NVIDIA Chief Scientist Bill Dally this week released an open-source design for a low-cost, easy-to-assemble mechanical ventilator.
The ventilator can be built quickly from just $400 of off-the-shelf parts, Dally says.
Traditional ventilators, by contrast, can cost more than $20,000 — and that’s when the world hasn’t been slammed with demand for the life-saving machines.
“I hope that we don’t get so many people sick that we run out of ventilators,” Dally says, speaking from a spartan home electronics workshop stocked with oscilloscopes, voltmeters and other lab equipment.
“But I want to make sure if we do, something like this is ready,” he adds.
Ventilators, of course, are needed around the world to address the medical crisis that has gripped the globe.
A mechanical ventilator keeps a patient with respiratory failure alive by pumping precisely controlled amounts of air (or an air/O2 mixture) at controlled pressure into the patients lungs. During intake (inspiration), the ventilator meters the flow of air and the duration of the flow to deliver a controlled tidal volume of air that ranges from 0.2 to 0.8L. During the exhaust (expiration) phase, the flow is turned off and a path is opened to allow the patient to exhale to the atmosphere – possibly with a positive pressure maintained (via a PEEP valve). The timing of the breaths can be entirely managed by the ventilator or a new breath can be initiated by the patient.
A ventilator is fundamentally an airflow controller with pressure constraints. The respiratory rate, breaths per minute (bpm), is adjustable from 10 to 40 and the inspiratory to expiration time (i:e) ratio is adjustable from 1 to 4. This gives an intake time that ranges from 300ms to 3s. The required flow rate is the tidal volume divided by the intake time. The usable range of settings can be achieved with an intake flow rate of 50L/min. During the intake, pressure is monitored and the flow rate is reduced as required to keep the pressure below a maximum pressure (in the range of 20-60cm H20).
Of patients that are infected with COVID-19, between 0.3 percent and 0.6 percent develop acute respiratory distress syndrome severe enough to need a mechanical ventilator, Dally explains.
Dally’s aim was to build the “simplest possible” ventilator.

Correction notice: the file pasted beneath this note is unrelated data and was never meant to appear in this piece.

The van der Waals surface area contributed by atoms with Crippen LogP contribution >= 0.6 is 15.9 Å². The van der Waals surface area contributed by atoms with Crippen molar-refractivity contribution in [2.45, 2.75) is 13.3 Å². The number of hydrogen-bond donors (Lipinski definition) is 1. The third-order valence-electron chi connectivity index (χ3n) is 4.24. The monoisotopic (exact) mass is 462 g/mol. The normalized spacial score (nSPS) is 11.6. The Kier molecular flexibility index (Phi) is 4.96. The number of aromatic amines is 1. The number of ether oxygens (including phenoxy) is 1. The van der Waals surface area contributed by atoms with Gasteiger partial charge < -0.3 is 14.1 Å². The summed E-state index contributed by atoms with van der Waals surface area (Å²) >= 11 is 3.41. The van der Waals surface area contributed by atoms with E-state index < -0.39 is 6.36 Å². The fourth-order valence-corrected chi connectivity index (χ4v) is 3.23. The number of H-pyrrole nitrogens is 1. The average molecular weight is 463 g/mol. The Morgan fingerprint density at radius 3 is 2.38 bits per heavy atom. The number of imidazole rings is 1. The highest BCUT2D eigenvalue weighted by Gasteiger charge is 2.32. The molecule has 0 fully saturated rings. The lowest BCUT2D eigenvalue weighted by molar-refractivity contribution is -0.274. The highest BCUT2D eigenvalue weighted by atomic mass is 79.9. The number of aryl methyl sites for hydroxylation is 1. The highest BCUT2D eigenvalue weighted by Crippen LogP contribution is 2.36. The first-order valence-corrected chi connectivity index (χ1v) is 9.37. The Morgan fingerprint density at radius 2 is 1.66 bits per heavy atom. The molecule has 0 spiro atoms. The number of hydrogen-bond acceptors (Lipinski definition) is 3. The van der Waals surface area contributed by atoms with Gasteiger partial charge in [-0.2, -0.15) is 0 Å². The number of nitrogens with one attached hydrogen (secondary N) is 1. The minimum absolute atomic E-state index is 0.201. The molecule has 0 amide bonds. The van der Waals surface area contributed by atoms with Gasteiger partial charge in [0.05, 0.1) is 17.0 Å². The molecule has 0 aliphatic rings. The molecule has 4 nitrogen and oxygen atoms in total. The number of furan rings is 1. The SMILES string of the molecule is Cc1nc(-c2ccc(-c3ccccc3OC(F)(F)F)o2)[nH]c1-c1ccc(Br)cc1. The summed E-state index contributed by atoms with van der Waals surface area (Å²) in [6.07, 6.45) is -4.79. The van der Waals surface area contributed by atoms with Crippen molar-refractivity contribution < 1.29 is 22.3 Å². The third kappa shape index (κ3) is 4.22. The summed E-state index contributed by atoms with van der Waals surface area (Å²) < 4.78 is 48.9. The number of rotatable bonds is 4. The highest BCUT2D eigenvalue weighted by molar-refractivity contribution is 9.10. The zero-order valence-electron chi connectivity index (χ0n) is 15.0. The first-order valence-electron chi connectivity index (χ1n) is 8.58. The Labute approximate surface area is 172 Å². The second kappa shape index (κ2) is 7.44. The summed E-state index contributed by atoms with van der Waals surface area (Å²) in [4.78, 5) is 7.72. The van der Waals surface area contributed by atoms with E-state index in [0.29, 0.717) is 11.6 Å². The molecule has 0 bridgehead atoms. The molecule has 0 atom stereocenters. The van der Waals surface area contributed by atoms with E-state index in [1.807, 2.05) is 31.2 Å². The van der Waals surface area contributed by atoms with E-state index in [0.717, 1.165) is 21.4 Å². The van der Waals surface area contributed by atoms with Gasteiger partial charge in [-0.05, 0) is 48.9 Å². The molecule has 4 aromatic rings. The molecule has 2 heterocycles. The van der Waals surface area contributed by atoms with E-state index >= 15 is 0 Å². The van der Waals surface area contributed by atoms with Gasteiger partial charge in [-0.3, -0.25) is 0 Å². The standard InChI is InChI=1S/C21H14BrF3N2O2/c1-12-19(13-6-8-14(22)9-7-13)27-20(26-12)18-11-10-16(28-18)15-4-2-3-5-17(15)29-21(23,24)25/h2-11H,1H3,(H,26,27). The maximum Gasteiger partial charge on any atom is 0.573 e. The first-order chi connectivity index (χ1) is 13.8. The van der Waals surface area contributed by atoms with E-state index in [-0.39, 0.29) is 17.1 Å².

His ventilator is built around just two easily sourced, key components – a proportional solenoid valve and a microcontroller to regulate the flow of gas through the valve to the patient.
Dally began exploring how to make a contribution after NVIDIA CEO Jensen Huang called on company leaders to look for ways to help with the COVID-19 pandemic.
Dally built the first prototypes of his design in his home workshop. He went online and ordered a solenoid valve, which uses an electromagnet to squeeze a valve open and shut.
Then he pulled the microcontroller, a cheap, stripped-down computer, out of the home-brewed cooling system he’d built for his wine cellar.
After pulling a couple of late nighters in his home electronics workshop — and cranking out several thousand lines of code — Dally had a working prototype built from common pipe fittings and a few easily obtained valves.
To continue moving the project forward, Dally dipped into the expertise of contacts across a wide range of disciplines. He gathered input from Dr. Andrew Moore, a chief resident at the Stanford University School of Medicine, Dr. Bryant Lin, a prominent medical devices expert and founder of two companies, and anesthesiologist Dr. Ruth Fanning.
Dally turned to Dr. David Gaba a top expert in immersive and simulation-based learning, to test the device’s capabilities.
On Friday, April 17, Dr. Gaba tested a prototype on a sophisticated lung simulator, modeling normal and two levels of COVID-19 lung disease with a wide variety of ventilator settings.
It worked as expected, Dally reports.
Dally reports he can bolt the device’s pneumatic components together in 5 minutes. The entire ventilator can be attached to a simple display and slid into a compact Pelican carrying case.
It provides better care than “bag squeezer” emergency ventilators because it precisely regulates flow, pressure, and volume, Dally says. It also uses fewer parts and less power, and it’s lower cost.
It includes sensors that accurately meter airflow, compensate for valve inaccuracy, control maximum pressure, enable patient-initiated breathing, and monitor for alarm conditions, among other features.
Dally’s now in the process of navigating the paperwork needed for emergency use authorization from the U.S. Food and Drug Administration.
After that, the next step will be to find a way to start building these.
You can read Bill Dally’s paper detailing his open-source design here.